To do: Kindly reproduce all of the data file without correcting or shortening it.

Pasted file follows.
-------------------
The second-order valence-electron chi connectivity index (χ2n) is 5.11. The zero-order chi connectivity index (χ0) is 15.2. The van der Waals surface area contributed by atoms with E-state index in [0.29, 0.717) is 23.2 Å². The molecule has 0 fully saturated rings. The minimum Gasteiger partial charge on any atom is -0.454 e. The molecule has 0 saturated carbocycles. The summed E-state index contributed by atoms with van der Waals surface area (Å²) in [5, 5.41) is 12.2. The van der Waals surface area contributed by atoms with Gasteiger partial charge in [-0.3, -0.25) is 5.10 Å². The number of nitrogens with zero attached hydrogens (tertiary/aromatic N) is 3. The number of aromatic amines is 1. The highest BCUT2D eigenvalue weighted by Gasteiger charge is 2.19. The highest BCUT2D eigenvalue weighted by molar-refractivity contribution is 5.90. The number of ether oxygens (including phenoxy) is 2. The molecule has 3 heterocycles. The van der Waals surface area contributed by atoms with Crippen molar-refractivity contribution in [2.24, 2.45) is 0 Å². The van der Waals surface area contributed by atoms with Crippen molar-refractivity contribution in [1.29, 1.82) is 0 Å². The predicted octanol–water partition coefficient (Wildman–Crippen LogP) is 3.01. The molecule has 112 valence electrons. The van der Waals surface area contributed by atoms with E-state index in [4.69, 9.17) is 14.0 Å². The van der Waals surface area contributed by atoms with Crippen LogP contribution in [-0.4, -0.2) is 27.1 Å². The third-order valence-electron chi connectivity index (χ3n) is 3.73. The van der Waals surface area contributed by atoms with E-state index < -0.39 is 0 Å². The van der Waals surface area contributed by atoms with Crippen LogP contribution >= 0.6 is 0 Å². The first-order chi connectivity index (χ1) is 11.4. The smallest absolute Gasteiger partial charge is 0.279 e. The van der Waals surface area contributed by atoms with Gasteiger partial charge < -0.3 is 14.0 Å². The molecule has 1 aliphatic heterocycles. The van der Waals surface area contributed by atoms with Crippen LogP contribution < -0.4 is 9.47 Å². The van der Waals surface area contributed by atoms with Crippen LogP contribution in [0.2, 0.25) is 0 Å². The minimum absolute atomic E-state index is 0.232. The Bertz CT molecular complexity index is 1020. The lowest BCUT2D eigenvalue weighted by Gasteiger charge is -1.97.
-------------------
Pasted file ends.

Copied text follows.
The second-order valence-electron chi connectivity index (χ2n) is 5.11. The zero-order chi connectivity index (χ0) is 15.2. The van der Waals surface area contributed by atoms with E-state index in [0.29, 0.717) is 23.2 Å². The molecule has 0 fully saturated rings. The minimum Gasteiger partial charge on any atom is -0.454 e. The molecule has 0 saturated carbocycles. The summed E-state index contributed by atoms with van der Waals surface area (Å²) in [5, 5.41) is 12.2. The van der Waals surface area contributed by atoms with Gasteiger partial charge in [-0.3, -0.25) is 5.10 Å². The number of nitrogens with zero attached hydrogens (tertiary/aromatic N) is 3. The number of aromatic amines is 1. The highest BCUT2D eigenvalue weighted by Gasteiger charge is 2.19. The highest BCUT2D eigenvalue weighted by molar-refractivity contribution is 5.90. The number of ether oxygens (including phenoxy) is 2. The molecule has 3 heterocycles. The van der Waals surface area contributed by atoms with Crippen molar-refractivity contribution in [2.24, 2.45) is 0 Å². The van der Waals surface area contributed by atoms with Crippen molar-refractivity contribution in [1.29, 1.82) is 0 Å². The predicted octanol–water partition coefficient (Wildman–Crippen LogP) is 3.01. The molecule has 112 valence electrons. The van der Waals surface area contributed by atoms with E-state index in [4.69, 9.17) is 14.0 Å². The van der Waals surface area contributed by atoms with Crippen LogP contribution in [-0.4, -0.2) is 27.1 Å². The third-order valence-electron chi connectivity index (χ3n) is 3.73. The van der Waals surface area contributed by atoms with E-state index < -0.39 is 0 Å². The van der Waals surface area contributed by atoms with Crippen LogP contribution >= 0.6 is 0 Å². The first-order chi connectivity index (χ1) is 11.4. The smallest absolute Gasteiger partial charge is 0.279 e. The van der Waals surface area contributed by atoms with Gasteiger partial charge < -0.3 is 14.0 Å². The molecule has 1 aliphatic heterocycles. The van der Waals surface area contributed by atoms with Crippen LogP contribution < -0.4 is 9.47 Å². The van der Waals surface area contributed by atoms with Crippen LogP contribution in [0.2, 0.25) is 0 Å². The minimum absolute atomic E-state index is 0.232. The Bertz CT molecular complexity index is 1020. The lowest BCUT2D eigenvalue weighted by Gasteiger charge is -1.97.